NRDC -- Sharon Buccino or Elliott Negin, 202-289-6868. SUWA -- Stephen Bloch, 801-486-3161 ext. 16. The Wilderness Society -- Pam Eaton, 303-650-5818.
Ruling a Rebuke to Bush Interior Department, Victory for Environmentalists
WASHINGTON (October 29, 2002) -- In response to a lawsuit by three environmental organizations, a federal court today blocked the Interior Department from allowing oil exploration in thousands of acres of public wildlands on the eastern boundary of Utah's Arches National Park. The three groups, the Southern Utah Wilderness Alliance (SUWA), NRDC (Natural Resources Defense Council) and The Wilderness Society, filed the suit to stop the project in late September in federal court in the District of Columbia, asking the court to issue a preliminary injunction.
"The court recognized the outstanding aesthetic, recreational and biological value of Utah's canyon lands and the damage the Interior Department's action would cause," said SUWA attorney Stephen Bloch.
The Interior Department's Bureau of Land Management (BLM) had approved a request by the world's largest seismic exploration company, WesternGeco, to explore for oil and gas in the Dome Plateau region, also known as the Yellow Cat 2-D Swath project area. The project area encompasses more than 23,000 acres of scenic wildlands popular with hikers, mountain bikers and other outdoor enthusiasts. The region also provides habitat for several threatened or endangered species, including the black-footed ferret, the bald eagle and the Mexican spotted owl. Congress currently is considering a bill, America's Redrock Wilderness Act, which would designate portions of the project area as wilderness.
The court agreed with the environmental groups that the proposed oil exploration would irreparably harm the Utah canyon lands' fragile landscape. The court order halts the project until the judge has time to fully analyze the environmentalists' claims that BLM violated the National Environmental Policy Act (NEPA) and the Endangered Species Act.
Attorneys for the groups had maintained that BLM relied on a woefully inadequate Environmental Assessment (EA) that failed to demonstrate there would be "no significant impact" on the human environment. To the contrary, they noted that WesternGeco would have used 60,000-pound "thumper trucks" crisscrossing sensitive desert soils, vibrating the ground at regular intervals to record seismic information about oil deposits. Thumper trucks ravage soil, causing such ecological damage that it could take as many as 300 years for the desert to recover.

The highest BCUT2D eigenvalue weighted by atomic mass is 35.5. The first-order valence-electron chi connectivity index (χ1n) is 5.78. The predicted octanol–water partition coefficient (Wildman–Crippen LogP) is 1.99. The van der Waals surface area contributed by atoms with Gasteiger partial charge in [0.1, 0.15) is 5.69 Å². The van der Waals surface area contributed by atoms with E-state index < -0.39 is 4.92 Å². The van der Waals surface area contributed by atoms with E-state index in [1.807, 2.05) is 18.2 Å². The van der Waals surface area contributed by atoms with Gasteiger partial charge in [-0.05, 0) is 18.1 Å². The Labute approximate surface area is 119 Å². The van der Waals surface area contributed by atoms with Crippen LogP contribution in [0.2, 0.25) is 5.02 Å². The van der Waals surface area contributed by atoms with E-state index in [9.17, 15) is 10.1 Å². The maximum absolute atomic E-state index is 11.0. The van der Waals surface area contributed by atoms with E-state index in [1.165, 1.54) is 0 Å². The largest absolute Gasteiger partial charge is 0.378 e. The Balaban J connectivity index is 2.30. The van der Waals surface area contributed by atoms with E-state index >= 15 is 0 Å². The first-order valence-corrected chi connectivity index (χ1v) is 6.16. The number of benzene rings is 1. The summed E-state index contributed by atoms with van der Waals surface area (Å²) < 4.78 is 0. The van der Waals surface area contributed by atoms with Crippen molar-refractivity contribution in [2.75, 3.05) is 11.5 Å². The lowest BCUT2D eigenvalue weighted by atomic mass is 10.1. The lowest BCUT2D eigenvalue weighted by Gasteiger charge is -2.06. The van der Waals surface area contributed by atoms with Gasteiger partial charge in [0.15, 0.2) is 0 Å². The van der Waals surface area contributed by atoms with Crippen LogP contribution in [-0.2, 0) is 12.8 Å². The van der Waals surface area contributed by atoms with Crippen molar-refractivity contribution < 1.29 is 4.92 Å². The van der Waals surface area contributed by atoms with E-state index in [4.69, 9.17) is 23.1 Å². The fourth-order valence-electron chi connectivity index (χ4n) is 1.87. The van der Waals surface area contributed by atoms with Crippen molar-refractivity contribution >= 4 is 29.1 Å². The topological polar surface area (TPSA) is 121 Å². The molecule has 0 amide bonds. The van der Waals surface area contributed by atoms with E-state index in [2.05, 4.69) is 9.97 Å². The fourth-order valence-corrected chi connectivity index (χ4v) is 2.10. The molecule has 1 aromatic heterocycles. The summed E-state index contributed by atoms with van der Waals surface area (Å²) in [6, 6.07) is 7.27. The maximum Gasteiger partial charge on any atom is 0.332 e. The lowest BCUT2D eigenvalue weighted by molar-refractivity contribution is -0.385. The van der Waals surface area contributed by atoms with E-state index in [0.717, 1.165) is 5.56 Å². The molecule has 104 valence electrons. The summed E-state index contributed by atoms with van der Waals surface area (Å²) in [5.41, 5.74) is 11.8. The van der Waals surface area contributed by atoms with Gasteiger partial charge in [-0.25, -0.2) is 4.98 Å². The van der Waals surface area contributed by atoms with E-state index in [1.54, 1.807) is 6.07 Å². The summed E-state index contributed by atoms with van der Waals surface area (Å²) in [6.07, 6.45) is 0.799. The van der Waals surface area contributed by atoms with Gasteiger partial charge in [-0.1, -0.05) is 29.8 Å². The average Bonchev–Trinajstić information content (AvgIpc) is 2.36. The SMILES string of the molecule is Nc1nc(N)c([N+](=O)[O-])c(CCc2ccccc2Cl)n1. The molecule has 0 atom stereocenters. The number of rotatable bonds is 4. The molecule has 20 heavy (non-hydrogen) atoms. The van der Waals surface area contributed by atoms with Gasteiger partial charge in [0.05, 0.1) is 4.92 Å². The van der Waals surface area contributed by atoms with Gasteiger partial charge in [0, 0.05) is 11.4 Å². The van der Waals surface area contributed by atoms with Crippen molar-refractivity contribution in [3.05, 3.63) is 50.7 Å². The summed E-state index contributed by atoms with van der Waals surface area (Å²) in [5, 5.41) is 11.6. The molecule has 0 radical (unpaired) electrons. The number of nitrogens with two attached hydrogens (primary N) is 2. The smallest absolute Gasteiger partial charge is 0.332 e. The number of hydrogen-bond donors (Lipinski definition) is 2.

"The Bush administration is willing to ignore the law to give oil companies open access to America's treasured public lands," said Sharon Buccino, an NRDC senior attorney. "Fortunately the court said no."
The Bush administration has been pushing federal land managers to "fast-track" development on public lands across the West allegedly to bolster U.S. energy security. Last year, BLM released a blueprint memo outlining a strategy to open up public lands for oil and gas exploration and drilling. In another memo, released earlier this year, BLM told federal land managers in Utah that oil and gas lease applications coming into the agency should be considered "priority number one."
Noting that BLM recently approved exploration by WesternGeco in Canyons of the Ancients National Monument in Colorado, Suzanne Jones, assistant regional director of The Wilderness Society, said, "Approving oil exploration and drilling in America's most scenic wilderness landscapes has become a pattern at the Interior Department. These breathtaking public lands should not be cavalierly handed over to the energy industry."
BLM's Utah decision is just one example of the Bush administration's willingness to ignore NEPA, NRDC's Buccino pointed out. Recently the administration also proposed to exclude logging and ocean activities, such as sonar testing, from NEPA requirements for environmental review and public participation.
The environmental groups are represented by Bloch at SUWA, Buccino at NRDC, and Katherine Meyer at the Washington, D.C., law firm of Meyer and Glitzenstein.